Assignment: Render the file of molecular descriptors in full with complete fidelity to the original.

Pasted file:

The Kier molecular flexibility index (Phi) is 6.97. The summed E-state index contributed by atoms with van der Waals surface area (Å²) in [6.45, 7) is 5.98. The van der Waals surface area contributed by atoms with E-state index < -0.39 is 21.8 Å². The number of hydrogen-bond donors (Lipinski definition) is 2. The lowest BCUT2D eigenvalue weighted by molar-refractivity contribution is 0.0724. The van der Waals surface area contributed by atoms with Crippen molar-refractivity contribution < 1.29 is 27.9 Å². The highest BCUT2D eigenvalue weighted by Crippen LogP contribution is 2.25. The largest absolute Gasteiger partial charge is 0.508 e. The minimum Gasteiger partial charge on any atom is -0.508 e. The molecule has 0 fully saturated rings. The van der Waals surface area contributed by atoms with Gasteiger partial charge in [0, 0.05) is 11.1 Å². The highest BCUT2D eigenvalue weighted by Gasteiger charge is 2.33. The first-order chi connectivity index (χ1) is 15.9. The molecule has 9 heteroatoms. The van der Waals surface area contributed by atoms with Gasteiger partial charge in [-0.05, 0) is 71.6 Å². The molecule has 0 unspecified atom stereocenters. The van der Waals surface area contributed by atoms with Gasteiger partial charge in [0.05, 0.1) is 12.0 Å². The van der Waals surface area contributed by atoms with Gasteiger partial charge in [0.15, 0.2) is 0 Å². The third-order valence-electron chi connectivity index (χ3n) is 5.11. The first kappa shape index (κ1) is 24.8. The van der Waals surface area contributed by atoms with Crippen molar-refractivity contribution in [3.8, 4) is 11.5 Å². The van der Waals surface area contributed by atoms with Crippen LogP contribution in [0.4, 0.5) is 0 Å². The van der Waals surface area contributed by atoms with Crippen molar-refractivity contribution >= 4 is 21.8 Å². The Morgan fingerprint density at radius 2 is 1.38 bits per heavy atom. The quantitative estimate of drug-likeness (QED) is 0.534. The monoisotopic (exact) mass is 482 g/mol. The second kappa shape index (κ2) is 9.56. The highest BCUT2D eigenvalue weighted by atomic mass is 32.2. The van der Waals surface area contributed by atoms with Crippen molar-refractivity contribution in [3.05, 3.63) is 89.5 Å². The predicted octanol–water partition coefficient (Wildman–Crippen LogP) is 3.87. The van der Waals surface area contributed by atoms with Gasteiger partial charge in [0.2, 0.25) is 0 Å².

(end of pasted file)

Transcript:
The Kier molecular flexibility index (Phi) is 6.97. The summed E-state index contributed by atoms with van der Waals surface area (Å²) in [6.45, 7) is 5.98. The van der Waals surface area contributed by atoms with E-state index < -0.39 is 21.8 Å². The number of hydrogen-bond donors (Lipinski definition) is 2. The lowest BCUT2D eigenvalue weighted by molar-refractivity contribution is 0.0724. The van der Waals surface area contributed by atoms with Crippen molar-refractivity contribution < 1.29 is 27.9 Å². The highest BCUT2D eigenvalue weighted by Crippen LogP contribution is 2.25. The largest absolute Gasteiger partial charge is 0.508 e. The minimum Gasteiger partial charge on any atom is -0.508 e. The molecule has 0 fully saturated rings. The van der Waals surface area contributed by atoms with Gasteiger partial charge in [0, 0.05) is 11.1 Å². The highest BCUT2D eigenvalue weighted by Gasteiger charge is 2.33. The first-order chi connectivity index (χ1) is 15.9. The molecule has 9 heteroatoms. The van der Waals surface area contributed by atoms with Gasteiger partial charge in [-0.05, 0) is 71.6 Å². The molecule has 0 unspecified atom stereocenters. The van der Waals surface area contributed by atoms with Gasteiger partial charge in [0.05, 0.1) is 12.0 Å². The van der Waals surface area contributed by atoms with Gasteiger partial charge in [0.15, 0.2) is 0 Å². The third-order valence-electron chi connectivity index (χ3n) is 5.11. The first kappa shape index (κ1) is 24.8. The van der Waals surface area contributed by atoms with Crippen molar-refractivity contribution in [3.8, 4) is 11.5 Å². The van der Waals surface area contributed by atoms with Crippen LogP contribution in [0.4, 0.5) is 0 Å². The van der Waals surface area contributed by atoms with Crippen molar-refractivity contribution >= 4 is 21.8 Å². The Morgan fingerprint density at radius 2 is 1.38 bits per heavy atom. The quantitative estimate of drug-likeness (QED) is 0.534. The monoisotopic (exact) mass is 482 g/mol. The second kappa shape index (κ2) is 9.56. The highest BCUT2D eigenvalue weighted by atomic mass is 32.2. The van der Waals surface area contributed by atoms with Crippen molar-refractivity contribution in [3.05, 3.63) is 89.5 Å². The predicted octanol–water partition coefficient (Wildman–Crippen LogP) is 3.87. The van der Waals surface area contributed by atoms with Gasteiger partial charge in [0.2, 0.25) is 0 Å².